Midst the scenario of the Indian Sugar Industry emerging as the biggest producer in the world surpassing Brazil for the first time ever in the history of sugar, however, the country is facing its most consequential challenges in spite of several
sweet dozes from the Govt. in form of packages. The problems the industry confronts today are many, and stem mainly from high production in 2017-2018 and 2018-2019 seasons, exceeding domestic demand.
India has broken the global record by hitting 32 million tonnes in 2017-18 and is projected to have an output of 35 million tonnes in the 2018-19 season (October-September).
The country has been facing a tough situation in clearing dues to cane growers due to poor price realization in domestic markets and depressed global prices.
Sweeteners from the Govt.:
The government raised export subsidy to Rs.13.88 a kg for this year from Rs.5.50 a kg last year. It also allowed 5 million tonnes of sugar exports for the year 2018-19, beginning in October 2018, from 2 million tonnes allowed for the previous year under the Duty-Free Import Authorisation (DFIA) scheme. Under this scheme, exporters are allowed to import sugar at zero duty within three years. Of the 2 million tonnes, sugar mills have only been able to export around 0.5 million tonnes so far this year, even as the season comes to an end.
Upcoming Season 2018-19:
India’s output stood at 32 million tonnes in 2017-18 and is set to rise to over 35 million tonnes in 2018-19 following an increase in cane acreage. With an estimated 25.4 million tonnes of consumption, India is set to end the current season with over 9 million tonnes of carryover stock. Under normal circumstances, India’s total excess sugar output is estimated at 16.5 million tonnes by the end of 2018-19.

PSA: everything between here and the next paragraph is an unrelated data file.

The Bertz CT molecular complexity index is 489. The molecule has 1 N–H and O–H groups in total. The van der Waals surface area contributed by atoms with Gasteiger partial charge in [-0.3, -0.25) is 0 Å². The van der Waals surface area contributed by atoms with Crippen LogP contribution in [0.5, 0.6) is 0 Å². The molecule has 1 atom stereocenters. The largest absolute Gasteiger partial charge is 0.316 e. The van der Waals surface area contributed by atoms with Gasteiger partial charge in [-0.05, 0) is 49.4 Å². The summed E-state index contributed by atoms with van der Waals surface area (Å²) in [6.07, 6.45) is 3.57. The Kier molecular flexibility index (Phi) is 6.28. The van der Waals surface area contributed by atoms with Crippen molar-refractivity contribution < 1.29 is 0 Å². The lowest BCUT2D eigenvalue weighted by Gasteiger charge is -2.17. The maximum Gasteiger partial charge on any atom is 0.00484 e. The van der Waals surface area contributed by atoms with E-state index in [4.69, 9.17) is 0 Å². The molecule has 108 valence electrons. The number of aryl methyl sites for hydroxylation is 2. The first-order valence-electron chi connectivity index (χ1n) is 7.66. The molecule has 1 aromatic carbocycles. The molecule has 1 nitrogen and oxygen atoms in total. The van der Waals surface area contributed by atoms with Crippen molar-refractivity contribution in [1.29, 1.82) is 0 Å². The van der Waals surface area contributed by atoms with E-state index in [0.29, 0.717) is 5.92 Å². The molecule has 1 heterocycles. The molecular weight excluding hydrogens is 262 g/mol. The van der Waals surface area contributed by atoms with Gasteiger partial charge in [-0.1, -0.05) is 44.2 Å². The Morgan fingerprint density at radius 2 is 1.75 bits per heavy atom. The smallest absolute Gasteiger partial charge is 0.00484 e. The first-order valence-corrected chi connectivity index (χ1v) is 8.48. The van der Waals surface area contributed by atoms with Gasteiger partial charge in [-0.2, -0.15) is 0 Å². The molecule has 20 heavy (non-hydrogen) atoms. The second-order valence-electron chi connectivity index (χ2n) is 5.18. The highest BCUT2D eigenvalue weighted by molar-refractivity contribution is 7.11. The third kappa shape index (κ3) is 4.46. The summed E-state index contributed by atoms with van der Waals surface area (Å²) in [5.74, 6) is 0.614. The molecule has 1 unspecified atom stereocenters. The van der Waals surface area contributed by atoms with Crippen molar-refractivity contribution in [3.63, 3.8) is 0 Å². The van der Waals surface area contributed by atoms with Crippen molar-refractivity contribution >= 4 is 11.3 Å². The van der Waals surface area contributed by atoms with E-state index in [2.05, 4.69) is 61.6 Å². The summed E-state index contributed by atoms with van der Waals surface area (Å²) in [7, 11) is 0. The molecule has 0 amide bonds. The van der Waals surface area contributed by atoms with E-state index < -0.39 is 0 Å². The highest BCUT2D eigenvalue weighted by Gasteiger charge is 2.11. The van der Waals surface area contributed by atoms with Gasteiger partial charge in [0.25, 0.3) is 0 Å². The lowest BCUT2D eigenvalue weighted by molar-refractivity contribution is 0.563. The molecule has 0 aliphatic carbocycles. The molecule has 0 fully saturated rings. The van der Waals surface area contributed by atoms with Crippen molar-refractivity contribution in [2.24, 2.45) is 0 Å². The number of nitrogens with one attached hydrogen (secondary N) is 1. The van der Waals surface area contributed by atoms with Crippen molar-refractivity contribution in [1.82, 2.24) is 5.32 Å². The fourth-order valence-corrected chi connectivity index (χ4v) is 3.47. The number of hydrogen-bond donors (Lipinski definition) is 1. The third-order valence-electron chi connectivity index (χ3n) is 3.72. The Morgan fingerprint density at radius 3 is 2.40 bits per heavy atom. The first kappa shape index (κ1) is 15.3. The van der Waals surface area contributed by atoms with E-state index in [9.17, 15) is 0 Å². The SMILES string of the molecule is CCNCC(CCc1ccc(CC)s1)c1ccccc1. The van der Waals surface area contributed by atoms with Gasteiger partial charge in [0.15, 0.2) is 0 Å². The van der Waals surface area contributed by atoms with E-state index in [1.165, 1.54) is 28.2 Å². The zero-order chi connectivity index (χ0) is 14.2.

As the Indian sugar sector steps into a new season, it looks forward to more exports, price stability in the domestic market, and clearance of cane arrears to farmers.
Exports – But How & When?
This season, the industry wants the government to make exports compulsory for each sugar mill and, simultaneously, if prices in the domestic market improve a bit, it may compensate the loss on exports.
In Indian rupees, the international price is just around Rs.1700-1800/ quintal. The price on the domestic National Commodity Exchange (NCDEX) is significantly higher at Rs.3100/quintal. According to the International Sugar Association, international sugar prices are at ten year low. This might be the reason that export might not work as international sugar prices are a fraction of domestic prices and sugar mills may not find it attractive even though new incentives are announced. The total export of sugar has come down significantly in the last two years this is due to the lower international sugar prices.
Based on the above facts & figures, seems that the Govt. has done its bit in giving a push to the industry for exports but the question still remains unanswered that how and when exports will happen!